Photo by Elena Chernyshova Interest in the city of Norilsk began when geologists discovered rich deposits of nickel, copper and cobalt in the area in the beginning of the 20th century. In 1936, Russia built a mining and metallurgical complex in the area
using Gulag prisoners. The forced labor workers constructed the city, mines, and factories over a period of 20 years. Norilsk is now home to over 170,000 people, making it one of the largest arctic cities. Photos are clickable.
Here is a video of Russian Navy officers diving into the cold Arctic waters right off the submarine deck, presumably not far from the North Pole, as one of the bathing men says he is a polar man. The water must be ice cold as the pieces of ice of different size can be seen floating around nearby, however as men talk they mention a month of August, so it can be easily the warmest month of the year at the North Pole. It also might be some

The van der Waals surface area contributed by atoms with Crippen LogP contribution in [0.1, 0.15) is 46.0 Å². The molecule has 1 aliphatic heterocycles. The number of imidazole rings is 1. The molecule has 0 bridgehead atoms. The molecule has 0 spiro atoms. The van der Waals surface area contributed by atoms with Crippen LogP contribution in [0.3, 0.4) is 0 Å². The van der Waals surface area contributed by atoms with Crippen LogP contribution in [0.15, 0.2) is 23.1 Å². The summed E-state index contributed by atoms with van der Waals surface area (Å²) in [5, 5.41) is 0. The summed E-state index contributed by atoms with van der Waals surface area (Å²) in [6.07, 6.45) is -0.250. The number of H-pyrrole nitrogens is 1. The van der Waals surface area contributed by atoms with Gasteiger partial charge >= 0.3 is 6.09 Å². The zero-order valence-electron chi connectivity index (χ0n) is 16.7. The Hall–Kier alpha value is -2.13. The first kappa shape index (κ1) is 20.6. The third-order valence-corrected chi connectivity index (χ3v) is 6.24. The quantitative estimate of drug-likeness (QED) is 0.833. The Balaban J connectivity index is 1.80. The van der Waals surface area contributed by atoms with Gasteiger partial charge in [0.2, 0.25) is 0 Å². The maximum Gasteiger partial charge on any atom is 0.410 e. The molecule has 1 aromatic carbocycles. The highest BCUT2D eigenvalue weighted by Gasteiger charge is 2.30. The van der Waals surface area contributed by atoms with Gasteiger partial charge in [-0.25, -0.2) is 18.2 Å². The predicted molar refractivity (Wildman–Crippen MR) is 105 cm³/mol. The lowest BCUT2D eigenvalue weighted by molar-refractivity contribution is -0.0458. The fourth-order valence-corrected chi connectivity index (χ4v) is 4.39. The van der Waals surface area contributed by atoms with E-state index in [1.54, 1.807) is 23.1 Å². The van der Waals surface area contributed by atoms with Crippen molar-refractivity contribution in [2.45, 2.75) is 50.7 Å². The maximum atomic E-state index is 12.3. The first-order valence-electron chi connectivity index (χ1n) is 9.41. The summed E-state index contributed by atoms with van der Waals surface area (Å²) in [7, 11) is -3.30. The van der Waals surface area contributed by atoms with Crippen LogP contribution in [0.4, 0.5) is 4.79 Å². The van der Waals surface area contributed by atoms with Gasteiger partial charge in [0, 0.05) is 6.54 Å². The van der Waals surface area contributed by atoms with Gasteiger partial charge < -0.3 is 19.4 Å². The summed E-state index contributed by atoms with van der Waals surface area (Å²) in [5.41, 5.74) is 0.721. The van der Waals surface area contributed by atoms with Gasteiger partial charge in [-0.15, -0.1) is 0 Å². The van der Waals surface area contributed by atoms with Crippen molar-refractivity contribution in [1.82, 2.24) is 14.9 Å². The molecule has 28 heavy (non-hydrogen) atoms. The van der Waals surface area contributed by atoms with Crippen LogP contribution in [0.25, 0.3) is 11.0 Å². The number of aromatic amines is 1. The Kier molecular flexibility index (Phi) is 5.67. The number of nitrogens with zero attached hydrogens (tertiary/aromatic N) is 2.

sort of initiation ritual for them, as only two out of the five people present actually bathe, and it looks like they follow certain rules: the cameraman insists that both of the men should dive in fully, with their heads immersed into the water, or it could be a certain achievement one can tell their grandchildren about later: "You know, kids, once I was bathing right on the North Pole, and I am not joking!".
This is how the biggest city of the Crimea region looks a day before the referendum set to happen tomorrow, March 16th. According to witnesses, Russian flags can be seen on the majority of buildings in the city, the same on smaller shops and offices or larger residential complexes. People wander around with Russian
flags as Barcelona soccer team fans do when they celebrate a victory of their team. "I really hope to wake up on Monday in a different country without changing my location", writes a popular Crimean blogger as night dawns on the Crimean peninsula, the last night before the referendum starts.